I’m not a poet, but sometimes I wish I were. Poets have written some of the bestselling memoirs. Consider Maya Angelou’s I Know Why the Caged Bird Sings and Mary Karr’s The Liars’ Club. I’m sure there are others I’m not thinking of just now. (If you have a personal favorite poet–memoir writer, please Comment.) I enjoyed Angelou’s memoir better than Karr’s, but both “hit a nerve” with millions of readers.
Poets “get” words and the emotions they reflect or incite better than anybody. Below is a fun link that was reposted by Bookstore1Sarasota. (If the link no longer works, you’re looking for an article called “One Word” on the Poetry Society of America’s website, currently in the category Crossroads.) I admit I didn’t follow all the “Read article” links but just enjoyed the lead-in statements about the poets’ favorite words. Essays are from the anthology One Word, edited by Molly McQuade. https://www.poetrysociety.org/psa/poetry/crossroads/one_word/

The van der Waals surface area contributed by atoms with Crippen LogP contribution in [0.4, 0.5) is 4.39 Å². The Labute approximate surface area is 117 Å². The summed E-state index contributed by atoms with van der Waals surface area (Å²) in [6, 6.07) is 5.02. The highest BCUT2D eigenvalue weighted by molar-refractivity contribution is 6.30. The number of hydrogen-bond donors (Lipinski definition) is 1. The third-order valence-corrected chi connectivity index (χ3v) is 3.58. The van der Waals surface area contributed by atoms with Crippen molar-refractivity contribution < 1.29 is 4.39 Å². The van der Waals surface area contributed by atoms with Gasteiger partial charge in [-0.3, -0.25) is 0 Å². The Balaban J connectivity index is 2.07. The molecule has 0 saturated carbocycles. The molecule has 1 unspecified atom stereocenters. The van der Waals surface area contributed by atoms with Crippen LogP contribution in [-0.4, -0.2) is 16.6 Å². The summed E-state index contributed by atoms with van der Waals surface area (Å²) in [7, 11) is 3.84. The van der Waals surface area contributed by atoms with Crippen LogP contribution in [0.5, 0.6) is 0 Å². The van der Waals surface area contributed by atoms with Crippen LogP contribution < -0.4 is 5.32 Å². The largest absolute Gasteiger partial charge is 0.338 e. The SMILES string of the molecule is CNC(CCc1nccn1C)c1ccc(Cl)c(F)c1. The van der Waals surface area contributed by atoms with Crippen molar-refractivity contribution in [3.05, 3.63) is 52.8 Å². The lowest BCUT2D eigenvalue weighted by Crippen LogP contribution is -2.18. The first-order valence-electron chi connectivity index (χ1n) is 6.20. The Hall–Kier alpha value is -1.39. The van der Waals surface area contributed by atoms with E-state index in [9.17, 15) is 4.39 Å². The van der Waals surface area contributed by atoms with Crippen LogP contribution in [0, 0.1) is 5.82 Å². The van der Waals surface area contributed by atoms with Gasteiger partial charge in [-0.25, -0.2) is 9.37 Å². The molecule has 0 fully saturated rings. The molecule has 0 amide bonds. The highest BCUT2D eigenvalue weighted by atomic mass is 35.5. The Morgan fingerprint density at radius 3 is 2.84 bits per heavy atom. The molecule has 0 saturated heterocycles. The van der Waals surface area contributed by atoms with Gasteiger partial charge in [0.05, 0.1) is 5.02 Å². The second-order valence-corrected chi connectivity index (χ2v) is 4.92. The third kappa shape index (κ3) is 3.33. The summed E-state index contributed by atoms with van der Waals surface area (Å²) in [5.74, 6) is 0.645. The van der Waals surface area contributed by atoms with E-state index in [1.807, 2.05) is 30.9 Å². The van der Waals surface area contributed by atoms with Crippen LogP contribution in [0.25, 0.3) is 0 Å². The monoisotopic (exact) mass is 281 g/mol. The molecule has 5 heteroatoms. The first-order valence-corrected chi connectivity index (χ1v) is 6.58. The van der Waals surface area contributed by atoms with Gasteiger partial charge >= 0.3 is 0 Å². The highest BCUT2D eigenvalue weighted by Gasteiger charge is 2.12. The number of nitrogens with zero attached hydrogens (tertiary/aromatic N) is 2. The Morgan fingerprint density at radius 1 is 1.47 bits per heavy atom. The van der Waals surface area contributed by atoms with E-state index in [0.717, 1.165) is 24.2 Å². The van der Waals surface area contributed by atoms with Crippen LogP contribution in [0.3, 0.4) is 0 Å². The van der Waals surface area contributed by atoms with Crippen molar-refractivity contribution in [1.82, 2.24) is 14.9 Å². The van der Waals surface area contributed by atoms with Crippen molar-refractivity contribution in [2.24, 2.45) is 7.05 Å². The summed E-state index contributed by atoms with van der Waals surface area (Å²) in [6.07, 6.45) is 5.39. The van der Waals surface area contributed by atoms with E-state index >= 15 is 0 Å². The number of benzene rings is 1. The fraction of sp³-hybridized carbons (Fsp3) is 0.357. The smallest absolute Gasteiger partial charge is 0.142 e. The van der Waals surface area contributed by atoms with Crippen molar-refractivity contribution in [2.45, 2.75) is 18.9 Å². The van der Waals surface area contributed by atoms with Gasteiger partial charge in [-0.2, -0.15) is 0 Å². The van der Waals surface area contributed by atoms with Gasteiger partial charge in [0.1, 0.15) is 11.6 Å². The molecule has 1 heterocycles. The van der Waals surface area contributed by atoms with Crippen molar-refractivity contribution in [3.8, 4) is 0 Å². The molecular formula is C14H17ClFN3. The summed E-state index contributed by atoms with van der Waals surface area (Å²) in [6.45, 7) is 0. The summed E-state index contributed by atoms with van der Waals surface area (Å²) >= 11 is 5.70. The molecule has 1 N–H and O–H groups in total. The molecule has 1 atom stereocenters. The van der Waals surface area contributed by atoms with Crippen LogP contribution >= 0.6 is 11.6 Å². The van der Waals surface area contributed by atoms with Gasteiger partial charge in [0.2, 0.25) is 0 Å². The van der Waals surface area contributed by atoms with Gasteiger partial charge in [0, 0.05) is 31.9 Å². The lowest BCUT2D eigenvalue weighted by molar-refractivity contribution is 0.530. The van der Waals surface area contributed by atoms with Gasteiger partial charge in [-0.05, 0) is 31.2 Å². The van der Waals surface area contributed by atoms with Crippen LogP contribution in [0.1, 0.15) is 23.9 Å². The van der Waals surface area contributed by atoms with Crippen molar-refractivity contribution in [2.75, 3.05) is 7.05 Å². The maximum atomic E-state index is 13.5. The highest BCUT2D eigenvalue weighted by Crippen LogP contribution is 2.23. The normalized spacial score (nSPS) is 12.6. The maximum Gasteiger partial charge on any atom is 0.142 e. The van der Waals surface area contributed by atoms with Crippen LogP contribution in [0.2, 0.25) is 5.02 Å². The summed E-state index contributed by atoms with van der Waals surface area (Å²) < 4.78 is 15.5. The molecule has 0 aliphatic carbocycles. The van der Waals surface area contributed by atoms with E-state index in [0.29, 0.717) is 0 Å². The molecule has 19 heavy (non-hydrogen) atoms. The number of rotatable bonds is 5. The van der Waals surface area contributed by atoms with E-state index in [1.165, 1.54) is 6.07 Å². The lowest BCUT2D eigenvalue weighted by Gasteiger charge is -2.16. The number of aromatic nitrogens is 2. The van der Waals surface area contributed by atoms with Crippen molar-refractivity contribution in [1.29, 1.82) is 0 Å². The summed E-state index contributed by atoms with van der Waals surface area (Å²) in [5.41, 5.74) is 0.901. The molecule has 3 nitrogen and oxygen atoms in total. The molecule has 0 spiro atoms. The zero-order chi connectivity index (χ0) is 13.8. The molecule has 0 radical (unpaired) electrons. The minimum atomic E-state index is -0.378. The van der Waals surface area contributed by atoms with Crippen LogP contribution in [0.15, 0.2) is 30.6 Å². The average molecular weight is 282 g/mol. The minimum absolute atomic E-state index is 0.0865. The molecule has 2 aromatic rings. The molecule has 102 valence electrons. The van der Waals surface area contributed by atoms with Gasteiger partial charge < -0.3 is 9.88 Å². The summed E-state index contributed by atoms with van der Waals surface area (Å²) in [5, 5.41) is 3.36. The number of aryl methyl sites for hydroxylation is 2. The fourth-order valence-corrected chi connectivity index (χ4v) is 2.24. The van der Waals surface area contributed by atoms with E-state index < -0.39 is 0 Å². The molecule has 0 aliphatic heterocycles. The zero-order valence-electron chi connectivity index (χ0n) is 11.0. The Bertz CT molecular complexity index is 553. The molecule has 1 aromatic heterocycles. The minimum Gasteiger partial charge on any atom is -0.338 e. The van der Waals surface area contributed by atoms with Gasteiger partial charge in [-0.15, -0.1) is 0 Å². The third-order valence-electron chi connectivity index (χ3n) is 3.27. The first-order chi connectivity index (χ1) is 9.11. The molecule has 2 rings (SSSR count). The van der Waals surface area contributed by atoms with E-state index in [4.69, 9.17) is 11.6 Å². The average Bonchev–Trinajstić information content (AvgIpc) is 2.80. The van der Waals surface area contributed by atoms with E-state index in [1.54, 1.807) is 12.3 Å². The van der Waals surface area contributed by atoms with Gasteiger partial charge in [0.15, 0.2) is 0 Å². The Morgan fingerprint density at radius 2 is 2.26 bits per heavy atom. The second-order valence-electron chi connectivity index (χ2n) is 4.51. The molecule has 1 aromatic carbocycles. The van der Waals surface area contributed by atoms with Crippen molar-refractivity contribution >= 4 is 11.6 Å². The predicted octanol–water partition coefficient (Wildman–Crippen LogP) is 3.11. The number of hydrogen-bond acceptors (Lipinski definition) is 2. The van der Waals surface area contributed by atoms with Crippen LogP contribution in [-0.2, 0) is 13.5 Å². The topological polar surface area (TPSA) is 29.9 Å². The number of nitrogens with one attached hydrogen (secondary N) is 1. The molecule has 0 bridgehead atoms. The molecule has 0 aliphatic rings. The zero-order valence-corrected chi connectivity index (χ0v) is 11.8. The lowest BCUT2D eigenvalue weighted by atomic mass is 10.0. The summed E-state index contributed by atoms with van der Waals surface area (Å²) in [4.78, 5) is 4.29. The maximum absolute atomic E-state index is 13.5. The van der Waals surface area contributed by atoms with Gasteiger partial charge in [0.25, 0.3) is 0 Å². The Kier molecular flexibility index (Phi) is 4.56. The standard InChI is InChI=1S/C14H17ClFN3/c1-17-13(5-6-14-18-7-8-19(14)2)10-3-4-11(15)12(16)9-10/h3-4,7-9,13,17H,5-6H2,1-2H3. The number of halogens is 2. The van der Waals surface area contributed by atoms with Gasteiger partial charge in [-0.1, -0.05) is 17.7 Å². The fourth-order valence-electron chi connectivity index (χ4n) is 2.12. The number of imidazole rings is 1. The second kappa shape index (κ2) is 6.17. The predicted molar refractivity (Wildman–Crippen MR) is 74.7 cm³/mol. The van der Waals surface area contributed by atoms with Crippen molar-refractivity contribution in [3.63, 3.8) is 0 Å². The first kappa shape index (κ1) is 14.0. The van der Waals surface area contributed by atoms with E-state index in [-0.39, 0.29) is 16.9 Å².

Shelf Awareness newsletter yesterday pointed to this neat show of respect by one writer (Twain) for one poet (Whitman). Said Shelf Awareness: “Best literary birthday letter ever. In 1889, Mark Twain wrote a congratulatory message to Walt Whitman on the occasion of the poet’s 70th birthday. Letters of Note presented this eloquent missive, which was “not just a birthday wish, but a stunning 4-page love letter to human endeavor, as seen during Whitman’s lifetime.” Here’s the link to the letter (sorry, haven’t learned to “embed” yet, so still showing lengthy link info): http://www.lettersofnote.com/2011/04/what-great-births-you-have-witnessed.html